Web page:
Developer claims to be first to offer attractive proposition to property buyers in capital
Dubai: Launch a tower? Build a high-profile waterside project? Offer post-handover payment plans of three years or so on both of them? Check, check and check.
Unlike in Dubai, off-plan launches in Abu Dhabi have decidedly been on the lower side for more than 18 months now. There has been Aldar Properties, which hits the market frequently with new launches, and then there is Imkan.
“It’s an interesting time for real estate and it needs a weeding out approach,” Al Hindi said. “I think so many organisations got into real estate over the last 10 years looking at this as a lucrative business. Many thought they know how to run real estate — and not just in the UAE, but across the region.
“Unfortunately, that has affected the market. But now is the time for people who really know their business to continue to push new projects. They can withstand the market situation — but the small ones that wanted to play this game despite not having the expertise will be weeded out.”
Al Hindi pauses for just a nano-second before adding, “That would be a good thing for the industry.”
In terms of lifespans, Imkan itself hasn’t been around the block for long — this is only the third year of operations. But this is where lineage helps.
Imkan is the real estate arm of the investment firm ADCG (Abu Dhabi Capital Group). It owns an impressive land bank cutting across geographies and has ongoing projects in Cairo, Rabat (Morocco), Sri Lanka, and, of course, multiple ones in Abu Dhabi. The combined value of all these is Dh100 billion and counting.
But Al Hindi isn’t overawed by that number. “We are still a small company; in the first year, we tried understanding what we are going to do differently. In the second, it was about how to create those concepts.
“The third year is the construction phase and our focus will be geared towards delivering, which includes a 100-unit luxury villa project on Saadiyat Island and a mixed-used community just 20 minutes outside of Heliopolis in Egypt. There will also be our first hotel in Rabat.”
But Imkan is not just focused on projects with short completion schedules. There are two multi-year developments in the portfolio, Makers District on Al Reem Island right in the heart of Abu Dhabi, and the Aljurf, a sea-hugging mixed-use community on the outskirts of the city.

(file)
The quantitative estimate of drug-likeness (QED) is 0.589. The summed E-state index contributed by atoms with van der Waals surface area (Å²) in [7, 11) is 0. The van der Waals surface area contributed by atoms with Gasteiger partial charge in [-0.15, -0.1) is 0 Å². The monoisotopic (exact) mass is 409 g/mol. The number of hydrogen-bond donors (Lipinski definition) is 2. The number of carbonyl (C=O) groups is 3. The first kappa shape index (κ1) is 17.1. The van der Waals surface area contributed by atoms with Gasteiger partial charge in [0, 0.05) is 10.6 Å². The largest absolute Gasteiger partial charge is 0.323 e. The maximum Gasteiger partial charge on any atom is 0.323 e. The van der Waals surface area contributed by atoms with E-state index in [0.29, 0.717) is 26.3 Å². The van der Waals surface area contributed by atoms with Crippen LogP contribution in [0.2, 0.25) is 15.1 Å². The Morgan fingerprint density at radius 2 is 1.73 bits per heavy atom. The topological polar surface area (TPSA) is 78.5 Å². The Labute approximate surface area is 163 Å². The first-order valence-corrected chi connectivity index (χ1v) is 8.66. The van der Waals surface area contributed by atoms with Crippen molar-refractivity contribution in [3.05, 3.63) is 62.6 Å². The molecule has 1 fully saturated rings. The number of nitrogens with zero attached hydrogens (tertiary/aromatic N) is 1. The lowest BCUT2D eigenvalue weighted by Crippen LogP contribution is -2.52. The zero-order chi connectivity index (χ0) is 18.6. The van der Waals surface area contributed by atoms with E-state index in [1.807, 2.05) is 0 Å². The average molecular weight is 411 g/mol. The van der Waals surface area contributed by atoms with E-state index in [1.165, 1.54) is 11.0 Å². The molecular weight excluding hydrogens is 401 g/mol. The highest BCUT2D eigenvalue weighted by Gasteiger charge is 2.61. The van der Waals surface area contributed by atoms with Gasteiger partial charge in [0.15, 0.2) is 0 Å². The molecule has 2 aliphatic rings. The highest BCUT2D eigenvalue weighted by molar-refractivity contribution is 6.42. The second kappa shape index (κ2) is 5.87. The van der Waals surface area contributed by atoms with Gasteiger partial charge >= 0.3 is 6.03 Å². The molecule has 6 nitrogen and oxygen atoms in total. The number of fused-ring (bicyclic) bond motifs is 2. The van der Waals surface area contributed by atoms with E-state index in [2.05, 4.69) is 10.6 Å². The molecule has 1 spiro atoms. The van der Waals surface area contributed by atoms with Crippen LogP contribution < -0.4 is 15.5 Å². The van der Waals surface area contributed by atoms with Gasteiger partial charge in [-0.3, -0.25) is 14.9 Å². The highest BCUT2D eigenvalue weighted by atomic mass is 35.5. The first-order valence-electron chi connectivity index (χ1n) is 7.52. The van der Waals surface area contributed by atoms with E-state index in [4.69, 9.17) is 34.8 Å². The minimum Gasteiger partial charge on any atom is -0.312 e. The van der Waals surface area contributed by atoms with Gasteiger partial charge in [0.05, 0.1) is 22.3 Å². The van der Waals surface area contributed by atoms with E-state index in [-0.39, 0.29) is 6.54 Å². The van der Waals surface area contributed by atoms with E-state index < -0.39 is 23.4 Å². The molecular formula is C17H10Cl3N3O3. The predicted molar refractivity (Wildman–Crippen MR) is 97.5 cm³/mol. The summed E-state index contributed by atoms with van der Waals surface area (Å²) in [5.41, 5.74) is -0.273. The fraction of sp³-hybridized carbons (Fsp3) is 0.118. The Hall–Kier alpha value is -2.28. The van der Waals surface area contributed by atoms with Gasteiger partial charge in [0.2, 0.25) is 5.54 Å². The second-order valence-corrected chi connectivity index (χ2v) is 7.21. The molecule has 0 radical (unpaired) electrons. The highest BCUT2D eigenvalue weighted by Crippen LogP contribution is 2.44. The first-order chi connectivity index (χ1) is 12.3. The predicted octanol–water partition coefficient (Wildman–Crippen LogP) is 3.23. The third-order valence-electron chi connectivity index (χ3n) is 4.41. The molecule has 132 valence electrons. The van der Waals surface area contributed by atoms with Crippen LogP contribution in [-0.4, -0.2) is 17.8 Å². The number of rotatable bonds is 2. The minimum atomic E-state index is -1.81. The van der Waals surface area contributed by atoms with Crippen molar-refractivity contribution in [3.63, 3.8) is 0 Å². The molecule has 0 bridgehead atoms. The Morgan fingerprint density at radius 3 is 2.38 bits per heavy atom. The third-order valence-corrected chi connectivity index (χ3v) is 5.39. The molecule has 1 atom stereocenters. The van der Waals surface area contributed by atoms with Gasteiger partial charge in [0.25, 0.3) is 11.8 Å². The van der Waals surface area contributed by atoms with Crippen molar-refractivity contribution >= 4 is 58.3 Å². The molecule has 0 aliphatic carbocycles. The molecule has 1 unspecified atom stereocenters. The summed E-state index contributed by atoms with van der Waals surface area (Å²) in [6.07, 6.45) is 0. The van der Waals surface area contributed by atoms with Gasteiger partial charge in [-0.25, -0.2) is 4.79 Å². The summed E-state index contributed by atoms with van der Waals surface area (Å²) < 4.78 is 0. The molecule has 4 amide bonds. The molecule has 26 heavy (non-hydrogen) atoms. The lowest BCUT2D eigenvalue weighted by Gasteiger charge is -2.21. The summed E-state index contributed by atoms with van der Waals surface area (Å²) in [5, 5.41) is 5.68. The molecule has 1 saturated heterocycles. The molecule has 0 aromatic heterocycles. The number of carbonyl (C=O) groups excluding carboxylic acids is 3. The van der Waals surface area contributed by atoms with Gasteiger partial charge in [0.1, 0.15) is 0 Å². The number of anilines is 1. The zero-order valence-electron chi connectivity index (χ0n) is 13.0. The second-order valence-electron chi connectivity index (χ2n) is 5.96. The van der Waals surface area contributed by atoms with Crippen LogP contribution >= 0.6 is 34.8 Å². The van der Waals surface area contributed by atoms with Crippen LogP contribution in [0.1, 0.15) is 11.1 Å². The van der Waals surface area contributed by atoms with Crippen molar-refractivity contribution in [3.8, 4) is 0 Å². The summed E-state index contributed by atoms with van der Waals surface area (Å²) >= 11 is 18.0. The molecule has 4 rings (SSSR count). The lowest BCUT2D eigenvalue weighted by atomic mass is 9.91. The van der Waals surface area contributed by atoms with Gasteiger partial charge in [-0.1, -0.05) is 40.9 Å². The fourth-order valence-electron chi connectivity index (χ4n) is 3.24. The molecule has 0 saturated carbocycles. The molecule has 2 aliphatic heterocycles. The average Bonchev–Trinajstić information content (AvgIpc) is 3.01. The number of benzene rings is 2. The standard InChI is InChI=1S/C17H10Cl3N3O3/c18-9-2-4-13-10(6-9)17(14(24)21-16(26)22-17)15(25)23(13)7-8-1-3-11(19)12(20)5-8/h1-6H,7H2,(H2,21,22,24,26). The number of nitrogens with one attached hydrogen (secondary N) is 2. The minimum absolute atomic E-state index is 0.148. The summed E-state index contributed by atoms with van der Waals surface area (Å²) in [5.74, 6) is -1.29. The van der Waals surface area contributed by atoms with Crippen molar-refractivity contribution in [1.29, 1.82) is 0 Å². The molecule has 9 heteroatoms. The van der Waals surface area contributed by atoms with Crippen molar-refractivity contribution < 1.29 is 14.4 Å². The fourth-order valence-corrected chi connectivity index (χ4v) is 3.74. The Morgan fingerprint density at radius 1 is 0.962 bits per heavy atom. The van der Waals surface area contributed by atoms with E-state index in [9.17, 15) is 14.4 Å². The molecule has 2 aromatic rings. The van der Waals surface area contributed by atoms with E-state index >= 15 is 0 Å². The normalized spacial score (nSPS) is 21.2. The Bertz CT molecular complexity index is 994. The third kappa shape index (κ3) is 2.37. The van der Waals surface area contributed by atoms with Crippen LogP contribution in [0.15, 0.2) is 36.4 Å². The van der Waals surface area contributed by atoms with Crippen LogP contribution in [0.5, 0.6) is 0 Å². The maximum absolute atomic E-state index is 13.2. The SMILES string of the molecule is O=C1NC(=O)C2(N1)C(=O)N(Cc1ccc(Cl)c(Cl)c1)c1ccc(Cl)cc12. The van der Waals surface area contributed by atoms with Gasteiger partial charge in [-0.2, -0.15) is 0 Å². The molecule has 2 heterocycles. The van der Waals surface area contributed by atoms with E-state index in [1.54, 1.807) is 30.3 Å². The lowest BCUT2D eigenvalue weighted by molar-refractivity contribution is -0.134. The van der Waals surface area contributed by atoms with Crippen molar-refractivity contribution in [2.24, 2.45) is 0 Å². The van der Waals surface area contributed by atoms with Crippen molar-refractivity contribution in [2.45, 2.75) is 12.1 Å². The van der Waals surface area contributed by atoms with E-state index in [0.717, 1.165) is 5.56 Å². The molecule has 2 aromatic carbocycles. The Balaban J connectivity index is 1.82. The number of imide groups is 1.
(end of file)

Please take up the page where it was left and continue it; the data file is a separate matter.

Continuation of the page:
The Aljurf takes its inspiration from Riviera-themed lifestyles that has made living on Monaco or Cote d’Azur such a magnet for the wealthy.
But at Aljurf, Imkan has been offering slightly more accessible prices for a plot or a villa. Just the plot alone would start from sub Dh1.5 million, while one with a residence starts from Dh2.9 million.
“We have released 100 of the 300 units and plan to have a second set in the market at Cityscape Abu Dhabi next month,” the CEO said. “Aljurf is going to be built over a 10-15 year period … we are talking about 4 million square metres of land.
“The first phase alone, which has the villas, is about 1 million square metres and there will be the waterway extensions in the second phase.
“For the initial releases, we were the first developer in Abu Dhabi to do so on a “by-invitation only” process.”
Al Hindi added that there will be some markups for future releases — “If we don’t do that, we should be looking at a different business.”
The first of the handovers are due in 2020-21, and Imkan is targeting buyers who would consider picking up these homes as a weekend getaway.
But despite the longer term projects on its books, it is on the lookout for more. There are plans for a “horizontal-style project” that could be announced by the third quarter.
Where needed, the developer is open to alliances, the CEO said, be it a joint venture or a less formalised partnership arrangement.
“The cost of money to develop will always be a big consideration,” he said. “If I am building on 5 million to 10 million square feet, there’s a specific pace you cannot surpass. But if you want to speed up and create a destination, you actually need the help of others to do this. We could build this in seven years instead of 15. That can be a good thing.”
This article was originally published on Gulf News in March 2019. Read the original article.